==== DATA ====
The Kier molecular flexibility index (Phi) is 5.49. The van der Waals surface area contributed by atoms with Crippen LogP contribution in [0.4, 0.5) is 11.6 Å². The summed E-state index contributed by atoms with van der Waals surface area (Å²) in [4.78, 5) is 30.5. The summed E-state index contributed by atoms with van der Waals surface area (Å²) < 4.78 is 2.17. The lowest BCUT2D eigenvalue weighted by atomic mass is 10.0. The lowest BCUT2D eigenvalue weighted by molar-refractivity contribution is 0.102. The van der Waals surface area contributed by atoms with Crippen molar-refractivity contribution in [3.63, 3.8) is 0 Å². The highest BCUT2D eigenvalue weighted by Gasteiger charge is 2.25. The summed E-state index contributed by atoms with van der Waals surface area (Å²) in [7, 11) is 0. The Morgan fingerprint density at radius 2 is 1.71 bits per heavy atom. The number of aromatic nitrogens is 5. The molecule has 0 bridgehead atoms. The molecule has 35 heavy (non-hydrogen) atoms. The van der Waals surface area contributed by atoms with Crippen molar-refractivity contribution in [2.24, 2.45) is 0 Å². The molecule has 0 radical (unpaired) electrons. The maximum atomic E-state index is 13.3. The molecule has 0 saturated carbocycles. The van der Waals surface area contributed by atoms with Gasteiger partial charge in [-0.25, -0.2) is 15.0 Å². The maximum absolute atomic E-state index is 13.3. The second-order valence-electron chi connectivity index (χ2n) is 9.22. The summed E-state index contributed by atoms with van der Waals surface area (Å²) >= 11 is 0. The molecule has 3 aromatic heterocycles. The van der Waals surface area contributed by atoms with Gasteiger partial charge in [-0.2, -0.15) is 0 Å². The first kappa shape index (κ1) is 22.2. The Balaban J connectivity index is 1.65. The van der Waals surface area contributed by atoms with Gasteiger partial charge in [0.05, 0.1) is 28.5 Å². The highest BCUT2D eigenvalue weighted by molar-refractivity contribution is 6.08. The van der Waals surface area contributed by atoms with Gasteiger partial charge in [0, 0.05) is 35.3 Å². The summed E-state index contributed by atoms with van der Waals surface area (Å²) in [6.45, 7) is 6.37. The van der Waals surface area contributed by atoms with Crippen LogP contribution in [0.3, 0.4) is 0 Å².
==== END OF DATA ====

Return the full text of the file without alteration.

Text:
The Kier molecular flexibility index (Phi) is 5.49. The van der Waals surface area contributed by atoms with Crippen LogP contribution in [0.4, 0.5) is 11.6 Å². The summed E-state index contributed by atoms with van der Waals surface area (Å²) in [4.78, 5) is 30.5. The summed E-state index contributed by atoms with van der Waals surface area (Å²) < 4.78 is 2.17. The lowest BCUT2D eigenvalue weighted by atomic mass is 10.0. The lowest BCUT2D eigenvalue weighted by molar-refractivity contribution is 0.102. The van der Waals surface area contributed by atoms with Crippen molar-refractivity contribution in [3.63, 3.8) is 0 Å². The highest BCUT2D eigenvalue weighted by Gasteiger charge is 2.25. The summed E-state index contributed by atoms with van der Waals surface area (Å²) in [7, 11) is 0. The Morgan fingerprint density at radius 2 is 1.71 bits per heavy atom. The number of aromatic nitrogens is 5. The molecule has 0 bridgehead atoms. The molecule has 35 heavy (non-hydrogen) atoms. The van der Waals surface area contributed by atoms with Crippen molar-refractivity contribution in [2.24, 2.45) is 0 Å². The molecule has 0 radical (unpaired) electrons. The maximum atomic E-state index is 13.3. The molecule has 0 saturated carbocycles. The van der Waals surface area contributed by atoms with Gasteiger partial charge in [-0.25, -0.2) is 15.0 Å². The maximum absolute atomic E-state index is 13.3. The second-order valence-electron chi connectivity index (χ2n) is 9.22. The summed E-state index contributed by atoms with van der Waals surface area (Å²) >= 11 is 0. The molecule has 3 aromatic heterocycles. The van der Waals surface area contributed by atoms with Gasteiger partial charge in [-0.2, -0.15) is 0 Å². The first kappa shape index (κ1) is 22.2. The Balaban J connectivity index is 1.65. The van der Waals surface area contributed by atoms with Gasteiger partial charge in [0.05, 0.1) is 28.5 Å². The highest BCUT2D eigenvalue weighted by molar-refractivity contribution is 6.08. The van der Waals surface area contributed by atoms with Gasteiger partial charge in [0, 0.05) is 35.3 Å². The summed E-state index contributed by atoms with van der Waals surface area (Å²) in [6.45, 7) is 6.37. The van der Waals surface area contributed by atoms with Crippen LogP contribution in [0.3, 0.4) is 0 Å².